It is a cliché – and for this reason it may be true – that in certain circumstances of life, there are no words. And yet, literature insists on putting words on any situation and feeling, even on the silences that have lasted years, decades, even centuries.
In that sense, the voice silenced for the longest time in our culture continues to be that of women, even though it may now seem that it never was. For years I myself – I admit it – mistrusted the term women's literature and took refuge in another cliché, that there is only good or bad literature, but there are times when gender or sex (which are not the same; I already we have understood) and its social role determine a literary work.
The conventional male reader – the one who, according to all statistics, reads less than his peers – has become accustomed to entering the mind of a warrior or a murderer, but he still has a hard time entering female characters that also force him to reflect.
Anyway, I better leave the garden full of puddles in which I have gotten myself alone to tell you that in recent months some of the books that have impressed me the most are written by women. We have already written about some of them and their works in these pages (remember that you have to read Olga Merino). And others, like the immense Mariana Enríquez and Camila Sosa Villada, both Argentines, each deserve the recognition and success they are having.
But today, with your permission, we will look at two novels in Catalan by two Catalan authors.
Canviar de pell , by Aina Gatnau, edited by La Magrana, is a very unusual first novel, starring a female character who is quite a character, Mercè Roure (inevitable to hear a distant echo of Mercè Rodoreda in the very choice of the name) , noia que viu a pagès who will end up leaving her small place on earth and her infamies –yes, there is an initial and initiatory trauma– to end up reinventing herself through, say, the needle and the thread and with the intervention of two protective angels who they are also women. I do not intend to reveal the plot to you, because it would be gutting the novel, but it is a book that travels through time –post-war– and space, from the most rural Catalonia to the –let's continue with clichés– city of light. The book is structured as a diary of the protagonist, in a few short chapters that are almost like stories grouped in a string, or like letters written to herself to understand and accept her life. There is no resignation nor excessive regrets. And yes, a very remarkable set of female characters, among which stands out, for me, Cecília, the sister-in-law who will be providential in Mercè Roure's first change of skin. A tense and even dramatic novel at certain moments, its structure avoids the feuilleton (from a famous peasant to a seamstress; it was worrying) and it finally turns out to be a luminous book despite all the burden of a difficult life that it entails.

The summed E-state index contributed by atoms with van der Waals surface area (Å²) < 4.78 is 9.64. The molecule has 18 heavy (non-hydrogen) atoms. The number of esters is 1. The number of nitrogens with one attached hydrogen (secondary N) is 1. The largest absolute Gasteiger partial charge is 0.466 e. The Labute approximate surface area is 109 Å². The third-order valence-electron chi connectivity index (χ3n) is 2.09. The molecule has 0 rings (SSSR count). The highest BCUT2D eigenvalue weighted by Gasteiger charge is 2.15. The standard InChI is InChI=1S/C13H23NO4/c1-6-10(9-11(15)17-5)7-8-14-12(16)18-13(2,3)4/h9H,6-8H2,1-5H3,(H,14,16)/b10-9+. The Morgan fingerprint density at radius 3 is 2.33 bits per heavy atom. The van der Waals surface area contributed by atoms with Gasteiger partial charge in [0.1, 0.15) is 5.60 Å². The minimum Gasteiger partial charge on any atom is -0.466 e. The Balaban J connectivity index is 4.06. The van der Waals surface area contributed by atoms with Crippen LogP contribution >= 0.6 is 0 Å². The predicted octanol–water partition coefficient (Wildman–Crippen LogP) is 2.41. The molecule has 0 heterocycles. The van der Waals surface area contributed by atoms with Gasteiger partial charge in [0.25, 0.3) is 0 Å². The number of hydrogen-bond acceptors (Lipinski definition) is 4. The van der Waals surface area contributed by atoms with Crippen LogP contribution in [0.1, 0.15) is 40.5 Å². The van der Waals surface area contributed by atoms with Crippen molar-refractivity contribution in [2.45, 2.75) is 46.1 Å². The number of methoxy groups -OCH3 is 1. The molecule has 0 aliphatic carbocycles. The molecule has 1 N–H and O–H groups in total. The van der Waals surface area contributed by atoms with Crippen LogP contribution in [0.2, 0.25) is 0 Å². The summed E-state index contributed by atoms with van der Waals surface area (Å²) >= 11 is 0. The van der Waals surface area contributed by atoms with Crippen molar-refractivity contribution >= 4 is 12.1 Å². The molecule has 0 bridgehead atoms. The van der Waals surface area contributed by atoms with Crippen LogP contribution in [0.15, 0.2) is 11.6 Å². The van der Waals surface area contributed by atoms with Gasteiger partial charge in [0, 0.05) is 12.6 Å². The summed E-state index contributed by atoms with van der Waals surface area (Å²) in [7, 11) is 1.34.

I cannot say the same about Matrioixques , by Marta Carnicero Hernanz, who publishes Quaderns Crema, because it is one of the hardest books I have ever read and because, although she shares that feeling that life always makes its way, some circumstances are so abominable that it is very difficult to keep hope, despite everything. This novel is the third by Carnicero, who had a very notorious appearance on the scene with his first novel, El cel segons Google and who later continued on his way and his writing with Coníferes. And that on this occasion he puts his literary talent – that he has it; is evident – at the service of a double plot. A young woman and her family and identity problems in our Barcelona and the woman who left her country to also end up in this small place of ours after being systematically and brutally raped during the war in the former Yugoslavia. Marta Carnicero's book was published more or less for Sant Jordi, so when she wrote it she couldn't imagine –I suppose– that the war was going to return to Europe and that even its title would have a Russian echo that I don't know if I would describe as appropriate.
In an interview, Carnicero has recognized that Matrioixques was born from the impression that Encara hi ha algú al bosc produced on him –which is at the same time a play, a documentary and an installation that can be visited– and that it gave life to women that in the war in Bosnia and Herzegovina they were raped and made pregnant and forced to give birth as part of a war campaign that went far beyond horror and dehumanization. There are parts of this novel, and this despite the fact that it does not indulge in the rough, but it does force us to put ourselves in the shoes of its protagonist, which are very unbearable. The hardness of what the human beast can become and do permeates some pages that are related to that literature of the concentration camps in which it is also forced to put words where it seems impossible that they exist. Very hard novel, however, it balances the family drama of a young woman with the tragedy of the real protagonist (it is very evident to the clever reader that both characters will be connected, and I can read that far) to, in an ending perhaps too abrupt, learn of again leave the impression that, despite everything and against everything, you have to live. And that perhaps knowing how to live is surviving. Nothing more and nothing less. Marta Carnicero has achieved a novel that inevitably remains within the reader. And every man will feel questioned and, it is to be feared, intimately ashamed. The time has come for us to feel guilty, because we lived in an ignorant and false innocence... Lost in the garden, if not drowned in a puddle.